As for the thread topic, by all means swap any non-fossil fuel for this sea-water extract. So long as you're not burning a fossil fuel to get it, it's near enough carbon-neutral. The trouble is that by then burning the new fuel, you're releasing carbon that had been naturally captured into seawater and putting it into the atmosphere where it becomes a global warming contributor. So, the process referred to in the OP is actually adding to the atmospheric CO2 concentration and thereby to the global warming problem. So in what way is it a game-changer?
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Firstly it's not adding to the CO2 content whatsoever.

The process they are talking about in the item is nothing new whatsoever. The fuel they are talking about being extracted from the water is Hydrogen, which requires far more energy to be put into it than it could possibly get out. As for the hi-tech resources required to manage this - total BS. You're doing it all the time in your car battery. The current causes electrolysis & breaks down the molecular structure of the water into its compound elements, Hydrogen & Oxygen. Just think, though, a car battery generates enough Hydrogen to fill a small test tube - just about enough to make a Pop!! if you set light to it. Think how much power would be required to make anything feasible. If it weren't, then you would have the Perpetual Motion machine.

The only waste product of burning Hydrogen (and Oxygen, of course) is water. Carbon doesn't come into it. CO2 is non combustible. For that matter, neither is Oxygen - at least, not on its own. CO2 is the waste product of Carbon based fuels.

As mentioned in the article, it's that CO2 which is causing the increasing acidity levels.

Waste products are also the main bane of fuels. At least with CO2 it can be eventually returned to its original Carbon & Oxygen state. Nuclear Waste is a totally different matter. The find the whole idea of a Nuclear powered warship terrifying. By their very nature they are at constant risk & always in danger of an imminent Nuclear disaster.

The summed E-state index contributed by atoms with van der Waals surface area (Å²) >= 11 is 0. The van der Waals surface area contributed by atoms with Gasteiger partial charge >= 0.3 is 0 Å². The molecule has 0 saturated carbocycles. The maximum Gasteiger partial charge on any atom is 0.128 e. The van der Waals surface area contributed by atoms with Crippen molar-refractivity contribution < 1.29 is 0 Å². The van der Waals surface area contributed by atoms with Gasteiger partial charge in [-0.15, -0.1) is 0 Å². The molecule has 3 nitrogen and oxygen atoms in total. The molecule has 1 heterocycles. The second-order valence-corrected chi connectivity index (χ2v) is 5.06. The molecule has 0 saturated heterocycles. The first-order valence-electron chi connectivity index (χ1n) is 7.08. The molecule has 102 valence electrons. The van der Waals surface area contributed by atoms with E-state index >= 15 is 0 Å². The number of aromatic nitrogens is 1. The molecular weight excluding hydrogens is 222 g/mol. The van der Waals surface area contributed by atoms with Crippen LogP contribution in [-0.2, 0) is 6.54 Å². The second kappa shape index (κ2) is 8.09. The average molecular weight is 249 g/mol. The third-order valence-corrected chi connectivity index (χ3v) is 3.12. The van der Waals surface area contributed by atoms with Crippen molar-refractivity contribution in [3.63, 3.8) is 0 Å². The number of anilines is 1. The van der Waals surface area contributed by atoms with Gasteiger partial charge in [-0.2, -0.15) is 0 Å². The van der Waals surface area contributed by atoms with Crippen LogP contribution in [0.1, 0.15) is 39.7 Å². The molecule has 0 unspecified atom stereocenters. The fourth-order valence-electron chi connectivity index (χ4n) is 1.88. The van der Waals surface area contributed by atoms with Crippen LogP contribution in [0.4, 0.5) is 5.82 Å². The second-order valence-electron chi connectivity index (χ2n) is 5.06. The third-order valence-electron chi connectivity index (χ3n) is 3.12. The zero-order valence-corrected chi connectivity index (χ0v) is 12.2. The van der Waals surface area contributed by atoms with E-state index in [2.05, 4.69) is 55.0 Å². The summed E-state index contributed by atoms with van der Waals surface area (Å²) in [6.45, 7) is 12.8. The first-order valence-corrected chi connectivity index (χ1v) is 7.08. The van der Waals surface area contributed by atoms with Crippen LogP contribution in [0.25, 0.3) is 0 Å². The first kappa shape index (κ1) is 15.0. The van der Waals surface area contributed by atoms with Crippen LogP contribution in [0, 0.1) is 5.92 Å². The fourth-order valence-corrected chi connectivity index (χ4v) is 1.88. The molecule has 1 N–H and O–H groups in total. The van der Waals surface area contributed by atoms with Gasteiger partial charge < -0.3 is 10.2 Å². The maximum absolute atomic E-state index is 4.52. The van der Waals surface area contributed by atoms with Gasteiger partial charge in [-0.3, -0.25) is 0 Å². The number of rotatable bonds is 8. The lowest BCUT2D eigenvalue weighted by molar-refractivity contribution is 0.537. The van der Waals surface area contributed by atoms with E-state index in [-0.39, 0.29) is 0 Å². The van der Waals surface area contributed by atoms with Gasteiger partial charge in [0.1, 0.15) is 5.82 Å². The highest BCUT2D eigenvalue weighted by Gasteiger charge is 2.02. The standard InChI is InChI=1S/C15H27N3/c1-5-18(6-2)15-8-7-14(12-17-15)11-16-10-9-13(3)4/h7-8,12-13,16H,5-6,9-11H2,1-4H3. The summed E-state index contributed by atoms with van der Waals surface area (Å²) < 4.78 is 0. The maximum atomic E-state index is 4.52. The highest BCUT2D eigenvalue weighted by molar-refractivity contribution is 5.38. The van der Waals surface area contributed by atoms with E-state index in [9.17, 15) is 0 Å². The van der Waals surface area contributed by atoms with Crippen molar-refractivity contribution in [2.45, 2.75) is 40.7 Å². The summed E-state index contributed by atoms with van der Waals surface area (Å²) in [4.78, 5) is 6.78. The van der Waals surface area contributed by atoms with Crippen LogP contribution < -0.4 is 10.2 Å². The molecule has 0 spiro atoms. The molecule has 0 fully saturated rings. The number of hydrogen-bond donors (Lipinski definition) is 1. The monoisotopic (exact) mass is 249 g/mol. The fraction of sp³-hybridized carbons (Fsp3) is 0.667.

What happens to the waste of Nuclear Powered Generators, when it has a half life of several thousand years? Just bury it in some disused mine, for it to irradiate the water table? Or drop it deep in the ocean to kill of all the native wildlife, to say nothing of our own food supplies? Then there is the all too obvious question of Meltdown. You can't say it could never happen. The fact that that it can & does has been proved all too often, and when it does happen it doesn't just kill those it comes into immediate contact with, but makes the land itself lethally toxic for a radius of miles, spreading even further with following winds.

While it may be true that nuclear fuel has killed fewer people that fossil fuels, that is only because it's a relatively new technology - and you're not even taking into consideration the miners who dig the Uranium ore. In fact if you discount the Uranium miners, along with discounting the Coal miners, then I suspect the numbers would be entirely reversed.
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Perhaps you might check the article - it's about building hydrocarbons from carbon dioxide and water[1]. The carbon dioxide is, before the process, already dissolved in the seawater and consequently already sequestered from the atmosphere. Subsequently burning the created hydrocarbon puts the extracted carbon into the atmosphere as new atmospheric carbon dioxide.